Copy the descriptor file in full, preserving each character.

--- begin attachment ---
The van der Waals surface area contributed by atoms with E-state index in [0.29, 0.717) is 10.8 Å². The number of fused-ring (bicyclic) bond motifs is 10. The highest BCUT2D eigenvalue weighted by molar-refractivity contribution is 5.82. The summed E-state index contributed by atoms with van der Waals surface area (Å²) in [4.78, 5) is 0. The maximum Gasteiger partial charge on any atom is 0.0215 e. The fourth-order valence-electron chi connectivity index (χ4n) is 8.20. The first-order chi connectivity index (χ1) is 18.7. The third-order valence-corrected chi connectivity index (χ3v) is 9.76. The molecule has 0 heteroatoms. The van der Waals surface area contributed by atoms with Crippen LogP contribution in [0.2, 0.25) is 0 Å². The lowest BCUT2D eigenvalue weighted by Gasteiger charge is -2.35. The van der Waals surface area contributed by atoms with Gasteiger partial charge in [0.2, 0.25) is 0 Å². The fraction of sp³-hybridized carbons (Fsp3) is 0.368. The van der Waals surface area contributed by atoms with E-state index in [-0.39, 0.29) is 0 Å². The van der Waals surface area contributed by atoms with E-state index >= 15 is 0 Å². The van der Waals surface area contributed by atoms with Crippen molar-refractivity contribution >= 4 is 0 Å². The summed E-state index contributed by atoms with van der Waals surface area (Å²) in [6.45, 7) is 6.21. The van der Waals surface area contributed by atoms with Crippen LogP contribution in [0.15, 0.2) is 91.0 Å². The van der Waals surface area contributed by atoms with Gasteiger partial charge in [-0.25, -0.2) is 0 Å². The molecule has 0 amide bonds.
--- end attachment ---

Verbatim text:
The van der Waals surface area contributed by atoms with E-state index in [0.29, 0.717) is 10.8 Å². The number of fused-ring (bicyclic) bond motifs is 10. The highest BCUT2D eigenvalue weighted by molar-refractivity contribution is 5.82. The summed E-state index contributed by atoms with van der Waals surface area (Å²) in [4.78, 5) is 0. The maximum Gasteiger partial charge on any atom is 0.0215 e. The fourth-order valence-electron chi connectivity index (χ4n) is 8.20. The first-order chi connectivity index (χ1) is 18.7. The third-order valence-corrected chi connectivity index (χ3v) is 9.76. The molecule has 0 heteroatoms. The van der Waals surface area contributed by atoms with Crippen LogP contribution in [0.2, 0.25) is 0 Å². The lowest BCUT2D eigenvalue weighted by Gasteiger charge is -2.35. The van der Waals surface area contributed by atoms with Gasteiger partial charge in [0.2, 0.25) is 0 Å². The fraction of sp³-hybridized carbons (Fsp3) is 0.368. The van der Waals surface area contributed by atoms with E-state index in [-0.39, 0.29) is 0 Å². The van der Waals surface area contributed by atoms with E-state index >= 15 is 0 Å². The van der Waals surface area contributed by atoms with Crippen molar-refractivity contribution >= 4 is 0 Å². The summed E-state index contributed by atoms with van der Waals surface area (Å²) in [6.45, 7) is 6.21. The van der Waals surface area contributed by atoms with Crippen LogP contribution in [0.15, 0.2) is 91.0 Å². The van der Waals surface area contributed by atoms with Gasteiger partial charge in [-0.25, -0.2) is 0 Å². The molecule has 0 amide bonds.